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Concussion and Sports

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					Closed Head Injury
         Martin V. Pusic MD
 Children’s & Women’s Health Centre
   Division of Emergency Medicine
              Outline
Concussion
Intracranial Hemorrhage
Diffuse Axonal Injury
Brain Contusion
Concussion
      Contents

Defining concussion
Anatomy of concussion
Mechanisms of concussion
Evaluation
Management recommendations
Return to play
Richard Zednik
               Concussion
Definition

    A concussion is an alteration of mental
    status due to biomechanical forces affecting
    the brain. A concussion may or may not cause
    loss of consciousness.
   Facts About Concussion
Centers for Disease Control and Prevention
(CDC) estimates 300,000 sports-related
concussions occur per year
– 100,000 in football alone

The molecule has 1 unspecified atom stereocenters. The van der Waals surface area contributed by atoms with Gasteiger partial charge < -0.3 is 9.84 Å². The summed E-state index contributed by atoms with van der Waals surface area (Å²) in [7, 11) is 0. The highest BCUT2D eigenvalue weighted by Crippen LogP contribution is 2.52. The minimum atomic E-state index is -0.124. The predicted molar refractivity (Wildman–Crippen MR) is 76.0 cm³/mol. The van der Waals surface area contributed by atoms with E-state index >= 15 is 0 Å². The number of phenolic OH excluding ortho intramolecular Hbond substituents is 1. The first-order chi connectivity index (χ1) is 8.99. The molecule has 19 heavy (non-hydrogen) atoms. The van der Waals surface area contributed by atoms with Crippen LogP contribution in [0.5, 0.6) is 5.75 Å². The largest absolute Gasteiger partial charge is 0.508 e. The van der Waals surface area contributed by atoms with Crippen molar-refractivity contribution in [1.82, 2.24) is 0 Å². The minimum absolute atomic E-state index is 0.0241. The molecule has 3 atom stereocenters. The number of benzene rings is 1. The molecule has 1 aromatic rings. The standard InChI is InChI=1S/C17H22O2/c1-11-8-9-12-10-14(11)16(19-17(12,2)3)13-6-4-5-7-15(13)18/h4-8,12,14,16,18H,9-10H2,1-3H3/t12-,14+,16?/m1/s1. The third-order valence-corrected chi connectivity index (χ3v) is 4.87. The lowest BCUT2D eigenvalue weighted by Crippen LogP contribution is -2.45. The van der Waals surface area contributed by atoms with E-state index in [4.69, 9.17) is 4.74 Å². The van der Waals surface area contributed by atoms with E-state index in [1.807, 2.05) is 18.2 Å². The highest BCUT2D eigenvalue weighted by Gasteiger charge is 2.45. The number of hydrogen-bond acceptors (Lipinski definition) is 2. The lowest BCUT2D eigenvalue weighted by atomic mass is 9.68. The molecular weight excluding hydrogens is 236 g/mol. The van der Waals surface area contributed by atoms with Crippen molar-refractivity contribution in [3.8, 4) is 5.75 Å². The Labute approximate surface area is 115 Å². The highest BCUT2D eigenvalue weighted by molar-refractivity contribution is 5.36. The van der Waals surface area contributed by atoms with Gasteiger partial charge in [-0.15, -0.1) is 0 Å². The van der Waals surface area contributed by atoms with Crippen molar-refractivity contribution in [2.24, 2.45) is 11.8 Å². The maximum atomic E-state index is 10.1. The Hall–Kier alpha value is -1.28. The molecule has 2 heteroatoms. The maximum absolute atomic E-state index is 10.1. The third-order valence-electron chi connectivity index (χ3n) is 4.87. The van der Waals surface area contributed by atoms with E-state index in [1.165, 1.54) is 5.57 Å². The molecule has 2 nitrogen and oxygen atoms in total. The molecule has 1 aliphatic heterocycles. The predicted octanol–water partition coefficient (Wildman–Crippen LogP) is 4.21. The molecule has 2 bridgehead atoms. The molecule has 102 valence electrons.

An estimated 900 sports-related
traumatic brain injury deaths
occur per year
   Facts About Concussion
Concussion occurs most often in
males and children, adolescents
and young adults
Risk of concussion in football
is 4-6 times higher in players
with a previous concussion
     Facts About Concussion
Concussions per every 100,000 games
and/or practices at the collegiate level
–   Football:             27
–   Ice Hockey:           25
–   Men’s soccer:         25
–   Women’s soccer:       24
–   Wrestling:            20
–   Women’s basketball:   15
–   Men’s basketball:     12
                  (Head and Neck Injury in Sports, R.W. Dick)
Anatomy of Concussion
          The brain is a jello-like
          substance vulnerable to
          outside trauma.

          Skull protects the brain
          against trauma, but does not
          absorb impact forces.
Anatomy of Concussion
            Cervical spine --
            allows the head to
            rotate to avoid blunt
            trauma

             – However, rotational
               forces can be the most
               damaging during
               concussion
 Two Primary Mechanisms
      of Concussion
Linear
- Example: A quarterback falls to the
ground and hits the back of his head.
The falling motion propels the brain
in a straight line downward.
Rotational
- Example: When a football player is
tackled, his head may strike an opponent’s
knee; this contact to the head can cause a
rotational motion.
Immediate Signs of Concussion
  (occurring within seconds to minutes)